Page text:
If you're wondering about the big changes which have visited the series during its past few installments, the blunt answer is: "It got prettier, and that's about it." The tried-and-true formula of collecting Pokémon, forming strategies around six-'mon teams and tackling gym leaders in a lengthy quest to be the very best (like no one ever was) remains relatively unaltered from the series' first pair of titles. Fortunately, that concept is still as strong as ever -- even though we've seen it five or six times by now.
Though they're sorely lacking in innovation, the amount of polish Game Freak has put on HeartGold and SoulSilver is impressive. Character sprites and environments both look great, the latter sharing the same 3D look and feel as the other Nintendo DS Pokémon titles. On the whole, sound has also seen major improvements -- particularly the different background music played in the game's myriad of towns and villages. Unfortunately, most Pokémon still possess their 8-bit voices, which can be a bit jarring amidst the other, far more appealing sound elements.
Though I've only scratched the surface of the game, I've already encountered plenty of nostalgia-inducing moments, like laboring over picking my starter, or exploring the puzzle-riddled Ruins of Alph. Folks who played the original Game Boy Color titles will likely hearken back to simpler, better times as they traverse the first few towns. People unfamiliar with Gold
(or even the entire Pokémon
series) shouldn't be scared off. HeartGold
, like their predecessors, are extremely accessible, addictive RPGs.
I admit that I was more than a little hesitant about the Pokéwalker -- the Pokéball-shaped pedometer which comes packaged with the two games -- before I got my hands on it. Once I began to understand its capabilities, I warmed up significantly. In short, it allows you to beam one of your Pokémon into the device, and ... walk around with it. If you take it out for long enough, it can gain a level (but only one, lest people illicitly boost their team with the help of some sort of perpetual motion machine).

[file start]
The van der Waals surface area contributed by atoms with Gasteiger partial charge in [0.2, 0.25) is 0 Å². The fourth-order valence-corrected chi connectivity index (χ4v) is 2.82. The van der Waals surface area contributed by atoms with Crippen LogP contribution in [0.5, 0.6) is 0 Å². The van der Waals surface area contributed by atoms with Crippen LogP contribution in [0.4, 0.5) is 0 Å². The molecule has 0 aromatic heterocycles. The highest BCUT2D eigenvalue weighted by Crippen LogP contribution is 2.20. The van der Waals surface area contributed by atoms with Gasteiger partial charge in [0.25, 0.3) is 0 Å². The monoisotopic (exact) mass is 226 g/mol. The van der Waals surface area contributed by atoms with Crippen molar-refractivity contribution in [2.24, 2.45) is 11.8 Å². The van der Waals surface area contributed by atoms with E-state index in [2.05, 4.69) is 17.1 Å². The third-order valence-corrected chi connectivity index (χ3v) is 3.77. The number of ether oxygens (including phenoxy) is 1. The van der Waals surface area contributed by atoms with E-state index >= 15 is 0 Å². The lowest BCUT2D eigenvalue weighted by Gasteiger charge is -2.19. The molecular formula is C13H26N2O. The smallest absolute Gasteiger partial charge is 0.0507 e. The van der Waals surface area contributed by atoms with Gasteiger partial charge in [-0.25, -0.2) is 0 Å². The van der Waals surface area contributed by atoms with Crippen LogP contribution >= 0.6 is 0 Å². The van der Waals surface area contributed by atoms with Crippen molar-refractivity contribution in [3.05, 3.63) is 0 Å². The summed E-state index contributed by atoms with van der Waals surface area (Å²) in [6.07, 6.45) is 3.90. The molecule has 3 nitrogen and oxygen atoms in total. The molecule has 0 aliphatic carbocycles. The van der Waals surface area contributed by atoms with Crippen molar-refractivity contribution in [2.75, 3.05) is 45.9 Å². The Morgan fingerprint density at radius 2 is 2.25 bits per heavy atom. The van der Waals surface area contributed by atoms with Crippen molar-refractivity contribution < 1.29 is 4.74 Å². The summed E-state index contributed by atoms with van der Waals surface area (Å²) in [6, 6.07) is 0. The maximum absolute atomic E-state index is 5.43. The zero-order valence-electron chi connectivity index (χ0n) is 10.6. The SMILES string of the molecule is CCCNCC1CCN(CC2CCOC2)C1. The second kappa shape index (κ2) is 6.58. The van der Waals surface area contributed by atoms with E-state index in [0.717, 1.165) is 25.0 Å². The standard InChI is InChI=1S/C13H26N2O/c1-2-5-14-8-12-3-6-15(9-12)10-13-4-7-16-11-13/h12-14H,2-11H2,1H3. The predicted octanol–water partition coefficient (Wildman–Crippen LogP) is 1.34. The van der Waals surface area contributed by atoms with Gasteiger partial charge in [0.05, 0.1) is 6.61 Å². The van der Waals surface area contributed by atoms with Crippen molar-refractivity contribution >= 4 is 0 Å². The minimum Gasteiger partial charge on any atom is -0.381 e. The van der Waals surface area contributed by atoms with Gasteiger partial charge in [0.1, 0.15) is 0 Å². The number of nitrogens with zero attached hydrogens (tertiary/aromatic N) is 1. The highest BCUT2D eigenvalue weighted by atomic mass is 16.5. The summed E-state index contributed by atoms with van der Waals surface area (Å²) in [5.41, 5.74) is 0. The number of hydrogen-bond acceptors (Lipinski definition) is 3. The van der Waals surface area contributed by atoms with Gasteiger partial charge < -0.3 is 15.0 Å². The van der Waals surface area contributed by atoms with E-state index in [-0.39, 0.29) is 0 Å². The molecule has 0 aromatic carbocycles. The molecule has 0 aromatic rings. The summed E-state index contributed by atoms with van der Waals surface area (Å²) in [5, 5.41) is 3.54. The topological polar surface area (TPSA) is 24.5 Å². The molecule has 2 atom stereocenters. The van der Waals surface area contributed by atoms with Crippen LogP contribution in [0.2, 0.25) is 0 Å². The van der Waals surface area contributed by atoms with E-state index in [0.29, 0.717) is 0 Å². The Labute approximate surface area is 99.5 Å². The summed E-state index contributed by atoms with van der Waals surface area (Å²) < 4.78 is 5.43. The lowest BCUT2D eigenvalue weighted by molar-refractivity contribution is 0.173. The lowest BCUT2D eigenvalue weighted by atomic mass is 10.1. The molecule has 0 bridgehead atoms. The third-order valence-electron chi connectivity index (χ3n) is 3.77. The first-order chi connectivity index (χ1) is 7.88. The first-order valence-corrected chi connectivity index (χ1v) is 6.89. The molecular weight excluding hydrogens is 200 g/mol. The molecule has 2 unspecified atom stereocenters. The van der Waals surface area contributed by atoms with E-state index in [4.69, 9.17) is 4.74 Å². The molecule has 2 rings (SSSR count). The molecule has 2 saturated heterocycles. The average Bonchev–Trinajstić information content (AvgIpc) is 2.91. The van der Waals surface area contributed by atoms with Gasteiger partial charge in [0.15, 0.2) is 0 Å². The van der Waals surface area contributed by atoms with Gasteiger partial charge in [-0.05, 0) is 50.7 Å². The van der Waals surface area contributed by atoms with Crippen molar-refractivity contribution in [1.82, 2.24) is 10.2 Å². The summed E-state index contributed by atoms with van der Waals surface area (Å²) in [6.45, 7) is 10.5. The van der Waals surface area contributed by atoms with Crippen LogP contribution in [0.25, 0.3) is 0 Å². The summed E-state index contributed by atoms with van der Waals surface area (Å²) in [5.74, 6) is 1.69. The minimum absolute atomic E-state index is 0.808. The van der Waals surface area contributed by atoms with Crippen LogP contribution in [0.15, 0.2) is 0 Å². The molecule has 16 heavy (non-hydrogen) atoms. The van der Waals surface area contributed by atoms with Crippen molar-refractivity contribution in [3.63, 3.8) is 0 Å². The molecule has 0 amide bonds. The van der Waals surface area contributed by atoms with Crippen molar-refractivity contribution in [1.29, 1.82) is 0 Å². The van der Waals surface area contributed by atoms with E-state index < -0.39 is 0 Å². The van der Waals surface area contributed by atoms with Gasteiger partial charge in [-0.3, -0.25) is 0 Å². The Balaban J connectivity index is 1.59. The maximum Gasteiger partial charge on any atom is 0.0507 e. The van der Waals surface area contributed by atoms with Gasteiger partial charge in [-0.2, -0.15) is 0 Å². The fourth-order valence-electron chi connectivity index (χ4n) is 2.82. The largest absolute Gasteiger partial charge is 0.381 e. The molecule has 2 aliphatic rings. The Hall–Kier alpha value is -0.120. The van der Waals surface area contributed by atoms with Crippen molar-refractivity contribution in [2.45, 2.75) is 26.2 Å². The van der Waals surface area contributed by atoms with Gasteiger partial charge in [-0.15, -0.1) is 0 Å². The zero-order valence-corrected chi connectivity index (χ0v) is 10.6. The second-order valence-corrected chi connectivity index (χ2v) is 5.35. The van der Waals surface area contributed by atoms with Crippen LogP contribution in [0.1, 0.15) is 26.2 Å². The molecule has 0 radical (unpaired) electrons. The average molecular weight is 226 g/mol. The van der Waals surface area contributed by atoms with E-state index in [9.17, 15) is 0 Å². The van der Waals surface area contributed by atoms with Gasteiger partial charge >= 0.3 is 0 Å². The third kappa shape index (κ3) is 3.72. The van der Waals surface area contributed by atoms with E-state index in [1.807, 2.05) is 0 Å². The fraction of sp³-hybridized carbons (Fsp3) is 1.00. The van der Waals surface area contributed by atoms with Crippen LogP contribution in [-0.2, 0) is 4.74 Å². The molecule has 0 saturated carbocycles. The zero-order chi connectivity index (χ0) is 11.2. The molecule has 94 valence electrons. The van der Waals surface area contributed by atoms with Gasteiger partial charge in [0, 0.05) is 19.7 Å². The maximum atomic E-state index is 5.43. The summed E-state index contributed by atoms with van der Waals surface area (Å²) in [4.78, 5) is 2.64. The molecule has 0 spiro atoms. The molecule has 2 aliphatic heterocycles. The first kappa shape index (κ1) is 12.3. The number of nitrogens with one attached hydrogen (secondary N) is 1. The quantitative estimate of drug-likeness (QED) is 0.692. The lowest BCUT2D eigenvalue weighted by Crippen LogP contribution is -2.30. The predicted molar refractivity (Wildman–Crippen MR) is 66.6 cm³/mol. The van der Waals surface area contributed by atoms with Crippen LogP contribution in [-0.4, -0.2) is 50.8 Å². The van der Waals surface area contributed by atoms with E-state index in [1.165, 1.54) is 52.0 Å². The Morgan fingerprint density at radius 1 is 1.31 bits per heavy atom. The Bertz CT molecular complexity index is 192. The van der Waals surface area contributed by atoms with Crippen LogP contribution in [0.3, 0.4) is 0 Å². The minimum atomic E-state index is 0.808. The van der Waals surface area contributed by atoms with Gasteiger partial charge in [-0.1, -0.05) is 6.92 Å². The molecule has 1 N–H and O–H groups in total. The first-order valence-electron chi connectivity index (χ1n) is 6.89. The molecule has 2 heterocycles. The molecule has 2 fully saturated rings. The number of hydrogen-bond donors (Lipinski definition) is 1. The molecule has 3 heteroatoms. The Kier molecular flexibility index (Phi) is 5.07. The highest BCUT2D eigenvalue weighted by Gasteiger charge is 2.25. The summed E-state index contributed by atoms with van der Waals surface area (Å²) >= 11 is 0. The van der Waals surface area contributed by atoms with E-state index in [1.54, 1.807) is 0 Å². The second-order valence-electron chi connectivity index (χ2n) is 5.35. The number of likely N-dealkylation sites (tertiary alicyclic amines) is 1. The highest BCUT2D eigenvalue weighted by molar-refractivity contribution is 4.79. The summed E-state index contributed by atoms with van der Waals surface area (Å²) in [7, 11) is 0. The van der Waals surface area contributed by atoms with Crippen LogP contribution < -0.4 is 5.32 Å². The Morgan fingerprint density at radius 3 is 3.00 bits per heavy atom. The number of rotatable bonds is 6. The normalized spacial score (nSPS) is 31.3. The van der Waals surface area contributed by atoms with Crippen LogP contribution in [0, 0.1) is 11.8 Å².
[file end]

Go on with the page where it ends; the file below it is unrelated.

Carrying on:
As you walk, you also acquire Watts, which can be spent to play two simple mini-games. One of these lets you search for an item in a row of bushes, while one enters you into a fairly simple fight with other, totally catchable Pokémon. These bonuses can be sent back into your copy of HeartGold
for the benefit of your elite fighting force. Watts can also be collected and spent to unlock new walking paths, which hold different collections of items and Pokémon for you to discover whilst walking about.
What I thought would be a simple, cheap gimmick to make the title stand out on store shelves actually ended up being a neat little companion to the core game. My Pokéwalker has become a permanent staple in the collection of gadgets I carry around with me -- though I try to keep it well-hidden within my deepest, most secure pocket, constantly fearing that I'll accidentally reveal myself whilst clumsily reaching for my cell phone.
series is currently on its fourth generation of games spanning across four different portable platforms -- but I'll always have a special place in my heart for the Gold
era. With a lengthy roster of new Pokémon, two enormous islands to explore and 16 gym badges to collect (double the amount of any other Pokémon
title), it was a truly massive game I poured over 100 hours into. Seeing as how that already wonderful experience has been improved by HeartGold
's polished visuals and sound, I think it's safe to say the occupant of my DSi's cartridge slot has been happily decided for the next few months.
Editor's note: This Snap Judgment is based on eight hours of playing Pokémon HeartGold. As the only difference between the two versions of the title is that they each contain a handful of exclusive Pokémon, the evaluation above is applicable to both games.